I have just returned from a fascinating conference at MIT on Security and Human Behaviour and am now preparing for the EU Green Week conference in Brussels. This post explores an issue common to both conferences: paranoia.
The “security” of central interest to the MIT conference was that of people using the Internet. The titles of some of the sessions indicate the main security issues with which the conference was preoccupied: deception, privacy, fraud and terror. How might, the conference inquired, deception and invasion of the privacy of Internet users be used by “bad guys” (a term frequently deployed) to commit malicious acts – ranging from the spreading of viruses, misuse of medical records, and phishing to vote rigging, Facebook bullying, money laundering and acts of terrorism?
The final session was entitled “How do we fix the world?” It was I fear inconclusive. How might we good guys (obviously) frustrate or catch and punish the bad guys? Identification of the good guys was not as straightforward as one might have hoped. Law-abiding individuals with home computers do not pose a categorisation problem. But companies and institutions that collect personal data for legitimate purposes, but who are insufficiently aware of its sensitivity and insufficiently careful about protecting it fell into a gray area. And the Orwellian Big Brother state intent on imposing ID cards on its citizens and tracking all their phone calls, emails and Internet activity was, in the eyes of most (all?) at the conference not good at all.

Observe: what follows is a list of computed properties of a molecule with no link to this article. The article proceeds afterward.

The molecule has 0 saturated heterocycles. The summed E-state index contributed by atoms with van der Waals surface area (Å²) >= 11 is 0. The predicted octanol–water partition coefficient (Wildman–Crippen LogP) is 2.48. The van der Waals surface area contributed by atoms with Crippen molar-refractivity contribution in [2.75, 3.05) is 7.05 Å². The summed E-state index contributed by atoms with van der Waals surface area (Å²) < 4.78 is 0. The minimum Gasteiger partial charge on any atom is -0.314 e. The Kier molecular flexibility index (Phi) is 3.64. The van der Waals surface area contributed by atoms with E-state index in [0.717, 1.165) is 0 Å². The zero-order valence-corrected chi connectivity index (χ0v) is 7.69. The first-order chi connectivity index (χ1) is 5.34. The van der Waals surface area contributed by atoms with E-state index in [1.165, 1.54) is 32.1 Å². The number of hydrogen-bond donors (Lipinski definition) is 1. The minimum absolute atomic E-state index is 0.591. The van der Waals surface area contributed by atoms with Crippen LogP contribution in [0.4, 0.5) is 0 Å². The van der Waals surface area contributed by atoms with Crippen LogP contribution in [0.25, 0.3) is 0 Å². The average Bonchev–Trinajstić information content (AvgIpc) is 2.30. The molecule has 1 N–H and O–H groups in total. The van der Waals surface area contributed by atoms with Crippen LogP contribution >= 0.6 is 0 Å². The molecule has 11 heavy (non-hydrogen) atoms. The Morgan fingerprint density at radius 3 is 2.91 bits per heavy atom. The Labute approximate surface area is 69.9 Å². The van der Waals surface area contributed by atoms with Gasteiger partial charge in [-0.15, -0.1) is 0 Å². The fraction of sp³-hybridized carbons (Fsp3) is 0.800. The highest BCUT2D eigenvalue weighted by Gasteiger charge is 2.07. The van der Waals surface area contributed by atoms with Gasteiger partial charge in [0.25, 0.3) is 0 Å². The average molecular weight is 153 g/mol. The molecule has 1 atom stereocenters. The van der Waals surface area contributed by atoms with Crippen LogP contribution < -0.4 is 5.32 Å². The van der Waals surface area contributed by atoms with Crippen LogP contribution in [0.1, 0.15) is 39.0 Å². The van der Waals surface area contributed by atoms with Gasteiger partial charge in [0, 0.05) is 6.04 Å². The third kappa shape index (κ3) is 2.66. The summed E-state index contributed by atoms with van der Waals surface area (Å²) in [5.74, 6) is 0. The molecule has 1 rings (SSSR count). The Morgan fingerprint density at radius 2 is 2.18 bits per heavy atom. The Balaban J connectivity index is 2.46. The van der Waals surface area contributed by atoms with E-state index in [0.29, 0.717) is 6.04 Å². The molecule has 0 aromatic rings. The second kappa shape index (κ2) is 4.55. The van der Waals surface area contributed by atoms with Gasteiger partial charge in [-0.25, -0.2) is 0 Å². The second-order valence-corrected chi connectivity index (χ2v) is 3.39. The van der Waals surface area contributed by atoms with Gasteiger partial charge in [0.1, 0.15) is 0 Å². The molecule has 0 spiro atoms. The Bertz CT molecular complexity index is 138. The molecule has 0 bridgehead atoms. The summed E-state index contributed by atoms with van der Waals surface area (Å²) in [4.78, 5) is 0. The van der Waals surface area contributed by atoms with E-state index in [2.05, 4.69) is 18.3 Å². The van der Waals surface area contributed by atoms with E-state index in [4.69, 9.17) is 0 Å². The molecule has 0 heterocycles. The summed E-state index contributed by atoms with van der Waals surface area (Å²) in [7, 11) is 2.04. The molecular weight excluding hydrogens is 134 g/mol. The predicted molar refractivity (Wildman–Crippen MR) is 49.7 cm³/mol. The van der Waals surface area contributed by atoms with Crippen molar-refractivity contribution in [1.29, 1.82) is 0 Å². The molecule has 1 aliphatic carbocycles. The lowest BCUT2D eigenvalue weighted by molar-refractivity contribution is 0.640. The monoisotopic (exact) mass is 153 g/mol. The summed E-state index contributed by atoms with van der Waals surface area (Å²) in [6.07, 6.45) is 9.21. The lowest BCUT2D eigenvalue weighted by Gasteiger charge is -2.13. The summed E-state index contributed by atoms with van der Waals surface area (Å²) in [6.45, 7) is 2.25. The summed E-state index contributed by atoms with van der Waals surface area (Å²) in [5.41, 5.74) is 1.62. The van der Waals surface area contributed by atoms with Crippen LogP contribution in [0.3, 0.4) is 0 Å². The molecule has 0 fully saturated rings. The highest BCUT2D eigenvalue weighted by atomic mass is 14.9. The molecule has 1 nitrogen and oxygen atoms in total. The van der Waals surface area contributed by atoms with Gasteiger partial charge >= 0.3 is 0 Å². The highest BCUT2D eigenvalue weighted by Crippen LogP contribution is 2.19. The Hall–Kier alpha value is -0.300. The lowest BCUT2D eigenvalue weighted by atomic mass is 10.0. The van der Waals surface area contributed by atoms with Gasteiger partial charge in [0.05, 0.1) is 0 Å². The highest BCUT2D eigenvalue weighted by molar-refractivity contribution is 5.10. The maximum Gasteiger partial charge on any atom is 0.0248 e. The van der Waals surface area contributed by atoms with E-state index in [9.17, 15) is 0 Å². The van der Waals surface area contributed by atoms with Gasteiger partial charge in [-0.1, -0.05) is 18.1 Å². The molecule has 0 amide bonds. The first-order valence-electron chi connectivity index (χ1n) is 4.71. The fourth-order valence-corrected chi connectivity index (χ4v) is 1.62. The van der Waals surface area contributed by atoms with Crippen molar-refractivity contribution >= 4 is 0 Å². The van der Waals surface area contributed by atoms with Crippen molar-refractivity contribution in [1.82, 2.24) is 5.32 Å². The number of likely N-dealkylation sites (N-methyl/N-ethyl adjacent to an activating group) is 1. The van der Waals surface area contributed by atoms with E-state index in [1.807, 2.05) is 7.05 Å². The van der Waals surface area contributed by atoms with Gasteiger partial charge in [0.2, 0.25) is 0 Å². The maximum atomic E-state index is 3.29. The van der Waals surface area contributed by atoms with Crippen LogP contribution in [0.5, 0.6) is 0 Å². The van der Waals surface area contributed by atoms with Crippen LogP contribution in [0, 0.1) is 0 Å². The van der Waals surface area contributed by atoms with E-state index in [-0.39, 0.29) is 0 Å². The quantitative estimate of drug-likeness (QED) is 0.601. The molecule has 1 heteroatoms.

Complaints about Big Brother were of two sorts. He was incompetent; he would lose sensitive data and/or fail to make effective use of it. Alternatively, were he to make it work, his surveillance agency would be indistinguishable from the Stasi. The problem is an ancient one: Juvenal asked “quis custodiet ipsos custodes?” – who will guard the guards themselves.
The session to which I have been invited to contribute in the Green Week Conference in Brussels is entitled “2050 Vision: Transport and spatial planning in a decarbonised world”. I have been invited to discuss “the social issues involved”. In my 20 minutes I will invite people to imagine a future in which science and technology have solved all problems of climate change and energy supply, freeing the world to indulge its appetite for ever-increasing mobility. Feeding this appetite is the objective of most current EU transport policies, as indicated by plans to increase airport capacity and subsidise the car industry to help it through the credit crunch.
What kind of world would such policies produce? I conclude that one of its most salient features will be paranoia. In the hypermobile world that current policies are creating people will spend most of their time in “communities of interest”. As levels of mobility – physical and electronic – increase, people have less time for social interaction with neighbours in old-fashioned geographical communities. The idea of communities of interest was popularized in 1963 by Melvin Webber in an essay entitled “Order in Diversity: Community without Propinquity”.